Ferrari and Porsche's new cars at Geneva

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Andrew Frankel

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So it’s called the ‘LaFerrari’ as, I understand, it is meant to encapsulate everything for which Maranello stands in the 21st century.

Ferrari’s fastest, most powerful and expensive car is an extraordinary sight. More striking than stunning but the best looking in its limited edition supercar series since the F40 and possessing more sheer presence than them all. Combined.

It’s not joking either. This is what we know: it has 950bhp, of which almost 800 comes from a normally aspirated 6.3-litre V12 spinning at 9250rpm. Just imagine for a moment what that’s going to sound like. The remainder comes from an electric motor fed by a lithium ion battery pack.

Performance statistics are almost meaningless: Ferrari says it’ll hit 62mph from rest in under 3sec and 124mph in under 7sec which, by coincidence or not, is exactly what McLaren is claiming for its P1. What neither manufacturer mentions is that both measures will be so severely traction limited they give precious little indication of what real performance will be like. A 70-150mph would be interesting to hear.

I understand also that each of those Italian horses will be burdened by fewer than 1.4kg which puts the car’s weight at around 1330kg, though I don’t yet know of that’s a proper kerb weight or the rather more flattering dry weight Ferrari has quoted in the past. If the former, a Bugatti Veyron would need in the region of 1400bhp just to keep up with the Ferrari. Whether you think it an irrelevant indulgence or the most fascinating new car development in years, this Ferrari and its McLaren counterpoint are about to take road car design somewhere it has never been before.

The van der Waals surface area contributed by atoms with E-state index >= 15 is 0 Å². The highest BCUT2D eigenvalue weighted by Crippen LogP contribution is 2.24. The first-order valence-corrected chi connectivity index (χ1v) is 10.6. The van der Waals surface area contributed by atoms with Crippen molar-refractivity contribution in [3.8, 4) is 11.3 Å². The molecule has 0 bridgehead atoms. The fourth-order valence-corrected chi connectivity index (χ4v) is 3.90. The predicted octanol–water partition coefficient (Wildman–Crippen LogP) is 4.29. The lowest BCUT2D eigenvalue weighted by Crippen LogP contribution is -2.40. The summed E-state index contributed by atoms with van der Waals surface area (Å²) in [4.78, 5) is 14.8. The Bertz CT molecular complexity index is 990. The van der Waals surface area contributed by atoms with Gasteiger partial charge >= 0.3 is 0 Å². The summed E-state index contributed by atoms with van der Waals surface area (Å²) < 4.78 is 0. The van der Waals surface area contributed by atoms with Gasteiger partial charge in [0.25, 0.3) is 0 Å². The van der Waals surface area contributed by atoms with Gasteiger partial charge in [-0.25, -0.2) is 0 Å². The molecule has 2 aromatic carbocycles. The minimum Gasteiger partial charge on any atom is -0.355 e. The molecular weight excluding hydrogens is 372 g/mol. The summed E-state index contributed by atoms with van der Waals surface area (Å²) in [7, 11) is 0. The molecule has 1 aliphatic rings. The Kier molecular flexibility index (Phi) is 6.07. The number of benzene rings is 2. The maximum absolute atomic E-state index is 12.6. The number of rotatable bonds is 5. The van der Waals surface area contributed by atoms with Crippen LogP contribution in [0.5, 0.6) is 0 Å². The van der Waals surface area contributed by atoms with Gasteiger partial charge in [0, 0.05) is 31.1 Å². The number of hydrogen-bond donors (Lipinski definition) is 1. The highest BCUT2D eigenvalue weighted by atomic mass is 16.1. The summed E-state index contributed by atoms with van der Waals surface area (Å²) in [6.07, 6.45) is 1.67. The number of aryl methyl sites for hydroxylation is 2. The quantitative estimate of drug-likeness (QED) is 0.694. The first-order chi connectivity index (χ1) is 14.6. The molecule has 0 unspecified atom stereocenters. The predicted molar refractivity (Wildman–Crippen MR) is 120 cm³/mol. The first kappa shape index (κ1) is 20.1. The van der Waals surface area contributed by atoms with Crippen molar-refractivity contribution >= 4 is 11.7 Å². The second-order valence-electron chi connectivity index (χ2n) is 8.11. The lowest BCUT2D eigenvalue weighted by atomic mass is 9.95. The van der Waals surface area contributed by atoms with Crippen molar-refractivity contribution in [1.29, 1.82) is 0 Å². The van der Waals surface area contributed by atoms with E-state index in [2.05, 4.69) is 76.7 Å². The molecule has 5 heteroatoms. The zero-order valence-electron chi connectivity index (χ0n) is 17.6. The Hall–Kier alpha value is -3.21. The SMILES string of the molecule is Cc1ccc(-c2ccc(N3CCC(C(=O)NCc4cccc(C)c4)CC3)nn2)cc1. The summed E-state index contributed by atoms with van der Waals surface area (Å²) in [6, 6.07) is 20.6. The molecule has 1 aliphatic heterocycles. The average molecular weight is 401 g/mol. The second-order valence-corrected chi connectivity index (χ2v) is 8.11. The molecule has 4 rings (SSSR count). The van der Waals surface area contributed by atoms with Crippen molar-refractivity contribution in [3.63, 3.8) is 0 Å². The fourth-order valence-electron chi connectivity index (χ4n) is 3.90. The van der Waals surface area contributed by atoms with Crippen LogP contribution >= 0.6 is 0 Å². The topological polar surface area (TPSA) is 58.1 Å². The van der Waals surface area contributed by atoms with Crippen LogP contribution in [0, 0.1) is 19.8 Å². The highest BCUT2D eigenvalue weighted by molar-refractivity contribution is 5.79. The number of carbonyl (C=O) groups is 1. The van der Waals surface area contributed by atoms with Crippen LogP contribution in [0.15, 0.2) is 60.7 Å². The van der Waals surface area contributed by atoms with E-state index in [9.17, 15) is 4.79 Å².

There’s another journey into unknown taking place in Geneva today too. Porsche has finally provided us details of the GT3 911. For the last 14 years, GT3s have built up a reputation as the purist’s Porsches. While others have gone over to the electronic age, GT3s could always be relied upon to provide the most analogue of driving experiences.

No longer it seems. For better or worse and on paper at least, the new GT3 is a complete departure from the form book. The engine that has powered all GT3s – the famed Mezger motor sport flat six that had won Le Mans (in a GT1) before it ever found its way under a GT3 engine cover, has gone. In its place is the same modern 3.8-litre direct injection motor used by the 911 Carrera S, albeit substantially modified to produce 482bhp, more than any previous GT3 or GT3RS save the limited edition 4-litre.

But this is just where the change starts. Naturally it has to have electric power-assisted steering because that’s what all modern 911s now use, but someone decided to abandon using the narrow body of the standard 911 as per previous GT3s and substitute it with the extra girth of the Carrera 4S body. Perhaps most shockingly, it is now not possible to order a manual gearbox for your GT3: until now it had not been possible to a GT3 to have paddles. Finally Porsche says the GT3 will have active rear-wheel steer. The price is up too, to £100,540. The car can be ordered now for November delivery.

I’m not going to prejudge the GT3 but I will say this: however happy I may turn out to be about its arrival, nothing is going to stop me feeling sad for the departure not only of the old car, but its philosophy too.

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